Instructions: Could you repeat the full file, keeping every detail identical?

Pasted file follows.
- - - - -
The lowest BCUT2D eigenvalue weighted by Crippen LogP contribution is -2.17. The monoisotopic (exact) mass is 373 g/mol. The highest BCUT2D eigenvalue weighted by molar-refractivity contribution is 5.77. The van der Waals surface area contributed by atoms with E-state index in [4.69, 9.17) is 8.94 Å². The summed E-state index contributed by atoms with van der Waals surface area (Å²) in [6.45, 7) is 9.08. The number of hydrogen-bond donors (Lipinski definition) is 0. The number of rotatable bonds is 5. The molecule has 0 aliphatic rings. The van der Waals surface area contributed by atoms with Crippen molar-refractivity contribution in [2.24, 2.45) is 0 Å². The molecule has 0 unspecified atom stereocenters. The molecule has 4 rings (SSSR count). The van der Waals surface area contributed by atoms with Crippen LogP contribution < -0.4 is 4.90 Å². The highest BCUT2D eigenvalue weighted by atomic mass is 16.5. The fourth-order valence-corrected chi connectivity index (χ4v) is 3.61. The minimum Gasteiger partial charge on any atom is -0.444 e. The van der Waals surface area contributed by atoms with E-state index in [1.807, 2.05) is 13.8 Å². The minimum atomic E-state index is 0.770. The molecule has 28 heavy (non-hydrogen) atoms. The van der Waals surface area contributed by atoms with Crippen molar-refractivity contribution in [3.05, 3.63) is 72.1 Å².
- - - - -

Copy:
The lowest BCUT2D eigenvalue weighted by Crippen LogP contribution is -2.17. The monoisotopic (exact) mass is 373 g/mol. The highest BCUT2D eigenvalue weighted by molar-refractivity contribution is 5.77. The van der Waals surface area contributed by atoms with E-state index in [4.69, 9.17) is 8.94 Å². The summed E-state index contributed by atoms with van der Waals surface area (Å²) in [6.45, 7) is 9.08. The number of hydrogen-bond donors (Lipinski definition) is 0. The number of rotatable bonds is 5. The molecule has 0 aliphatic rings. The van der Waals surface area contributed by atoms with Crippen molar-refractivity contribution in [2.24, 2.45) is 0 Å². The molecule has 0 unspecified atom stereocenters. The molecule has 4 rings (SSSR count). The van der Waals surface area contributed by atoms with Crippen LogP contribution < -0.4 is 4.90 Å². The highest BCUT2D eigenvalue weighted by atomic mass is 16.5. The fourth-order valence-corrected chi connectivity index (χ4v) is 3.61. The minimum Gasteiger partial charge on any atom is -0.444 e. The van der Waals surface area contributed by atoms with E-state index in [1.807, 2.05) is 13.8 Å². The minimum atomic E-state index is 0.770. The molecule has 28 heavy (non-hydrogen) atoms. The van der Waals surface area contributed by atoms with Crippen molar-refractivity contribution in [3.05, 3.63) is 72.1 Å².